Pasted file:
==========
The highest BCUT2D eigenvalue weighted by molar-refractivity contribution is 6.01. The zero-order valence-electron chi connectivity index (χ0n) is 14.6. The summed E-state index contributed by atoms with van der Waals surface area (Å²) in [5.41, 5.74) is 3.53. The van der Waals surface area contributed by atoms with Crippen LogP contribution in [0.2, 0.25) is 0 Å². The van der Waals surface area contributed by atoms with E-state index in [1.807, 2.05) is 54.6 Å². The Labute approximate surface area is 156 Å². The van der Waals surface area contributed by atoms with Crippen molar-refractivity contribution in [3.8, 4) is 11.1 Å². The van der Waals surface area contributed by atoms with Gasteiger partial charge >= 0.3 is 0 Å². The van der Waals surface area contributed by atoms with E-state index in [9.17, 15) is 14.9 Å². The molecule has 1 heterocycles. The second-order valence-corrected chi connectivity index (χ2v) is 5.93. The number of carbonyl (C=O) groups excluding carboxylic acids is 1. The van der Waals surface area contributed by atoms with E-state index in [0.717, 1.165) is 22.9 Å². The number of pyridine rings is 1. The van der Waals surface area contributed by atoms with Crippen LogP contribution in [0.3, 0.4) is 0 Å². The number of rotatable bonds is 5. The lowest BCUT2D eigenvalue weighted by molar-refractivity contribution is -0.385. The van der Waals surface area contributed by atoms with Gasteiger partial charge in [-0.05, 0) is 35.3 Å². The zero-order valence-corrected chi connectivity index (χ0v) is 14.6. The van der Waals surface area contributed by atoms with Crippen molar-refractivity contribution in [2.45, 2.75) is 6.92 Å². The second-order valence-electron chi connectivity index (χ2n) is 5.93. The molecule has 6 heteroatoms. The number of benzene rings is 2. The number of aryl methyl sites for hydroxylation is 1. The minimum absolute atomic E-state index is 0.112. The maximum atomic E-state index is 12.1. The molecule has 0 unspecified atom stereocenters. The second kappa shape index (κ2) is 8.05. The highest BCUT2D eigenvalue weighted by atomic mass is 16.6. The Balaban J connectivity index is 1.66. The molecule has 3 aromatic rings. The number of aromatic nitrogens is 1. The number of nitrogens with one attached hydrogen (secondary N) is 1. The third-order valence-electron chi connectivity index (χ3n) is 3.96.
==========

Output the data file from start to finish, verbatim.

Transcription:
The highest BCUT2D eigenvalue weighted by molar-refractivity contribution is 6.01. The zero-order valence-electron chi connectivity index (χ0n) is 14.6. The summed E-state index contributed by atoms with van der Waals surface area (Å²) in [5.41, 5.74) is 3.53. The van der Waals surface area contributed by atoms with Crippen LogP contribution in [0.2, 0.25) is 0 Å². The van der Waals surface area contributed by atoms with E-state index in [1.807, 2.05) is 54.6 Å². The Labute approximate surface area is 156 Å². The van der Waals surface area contributed by atoms with Crippen molar-refractivity contribution in [3.8, 4) is 11.1 Å². The van der Waals surface area contributed by atoms with Gasteiger partial charge >= 0.3 is 0 Å². The van der Waals surface area contributed by atoms with E-state index in [9.17, 15) is 14.9 Å². The molecule has 1 heterocycles. The second-order valence-corrected chi connectivity index (χ2v) is 5.93. The number of carbonyl (C=O) groups excluding carboxylic acids is 1. The van der Waals surface area contributed by atoms with E-state index in [0.717, 1.165) is 22.9 Å². The number of pyridine rings is 1. The van der Waals surface area contributed by atoms with Crippen LogP contribution in [0.3, 0.4) is 0 Å². The number of rotatable bonds is 5. The lowest BCUT2D eigenvalue weighted by molar-refractivity contribution is -0.385. The van der Waals surface area contributed by atoms with Gasteiger partial charge in [-0.05, 0) is 35.3 Å². The zero-order valence-corrected chi connectivity index (χ0v) is 14.6. The van der Waals surface area contributed by atoms with Crippen molar-refractivity contribution in [2.45, 2.75) is 6.92 Å². The second-order valence-electron chi connectivity index (χ2n) is 5.93. The molecule has 6 heteroatoms. The number of benzene rings is 2. The number of aryl methyl sites for hydroxylation is 1. The minimum absolute atomic E-state index is 0.112. The maximum atomic E-state index is 12.1. The molecule has 0 unspecified atom stereocenters. The second kappa shape index (κ2) is 8.05. The highest BCUT2D eigenvalue weighted by atomic mass is 16.6. The Balaban J connectivity index is 1.66. The molecule has 3 aromatic rings. The number of aromatic nitrogens is 1. The number of nitrogens with one attached hydrogen (secondary N) is 1. The third-order valence-electron chi connectivity index (χ3n) is 3.96.